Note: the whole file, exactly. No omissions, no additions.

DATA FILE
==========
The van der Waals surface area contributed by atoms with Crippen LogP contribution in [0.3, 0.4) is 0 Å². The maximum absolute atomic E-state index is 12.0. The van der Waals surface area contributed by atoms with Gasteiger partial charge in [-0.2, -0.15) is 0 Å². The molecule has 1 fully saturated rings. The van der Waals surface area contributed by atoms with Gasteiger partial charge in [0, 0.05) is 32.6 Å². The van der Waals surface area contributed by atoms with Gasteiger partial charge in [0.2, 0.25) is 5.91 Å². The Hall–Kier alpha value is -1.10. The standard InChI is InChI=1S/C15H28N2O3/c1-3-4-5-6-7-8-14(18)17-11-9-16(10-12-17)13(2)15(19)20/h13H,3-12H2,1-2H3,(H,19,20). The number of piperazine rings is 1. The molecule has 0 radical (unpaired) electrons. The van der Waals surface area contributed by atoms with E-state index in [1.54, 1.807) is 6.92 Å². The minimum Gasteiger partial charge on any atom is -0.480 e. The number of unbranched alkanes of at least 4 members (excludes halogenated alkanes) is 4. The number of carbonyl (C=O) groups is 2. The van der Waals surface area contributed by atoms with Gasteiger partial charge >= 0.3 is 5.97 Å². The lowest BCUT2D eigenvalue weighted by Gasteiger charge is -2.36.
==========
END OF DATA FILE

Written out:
The van der Waals surface area contributed by atoms with Crippen LogP contribution in [0.3, 0.4) is 0 Å². The maximum absolute atomic E-state index is 12.0. The van der Waals surface area contributed by atoms with Gasteiger partial charge in [-0.2, -0.15) is 0 Å². The molecule has 1 fully saturated rings. The van der Waals surface area contributed by atoms with Gasteiger partial charge in [0, 0.05) is 32.6 Å². The van der Waals surface area contributed by atoms with Gasteiger partial charge in [0.2, 0.25) is 5.91 Å². The Hall–Kier alpha value is -1.10. The standard InChI is InChI=1S/C15H28N2O3/c1-3-4-5-6-7-8-14(18)17-11-9-16(10-12-17)13(2)15(19)20/h13H,3-12H2,1-2H3,(H,19,20). The number of piperazine rings is 1. The molecule has 0 radical (unpaired) electrons. The van der Waals surface area contributed by atoms with E-state index in [1.54, 1.807) is 6.92 Å². The minimum Gasteiger partial charge on any atom is -0.480 e. The number of unbranched alkanes of at least 4 members (excludes halogenated alkanes) is 4. The number of carbonyl (C=O) groups is 2. The van der Waals surface area contributed by atoms with Gasteiger partial charge >= 0.3 is 5.97 Å². The lowest BCUT2D eigenvalue weighted by Gasteiger charge is -2.36.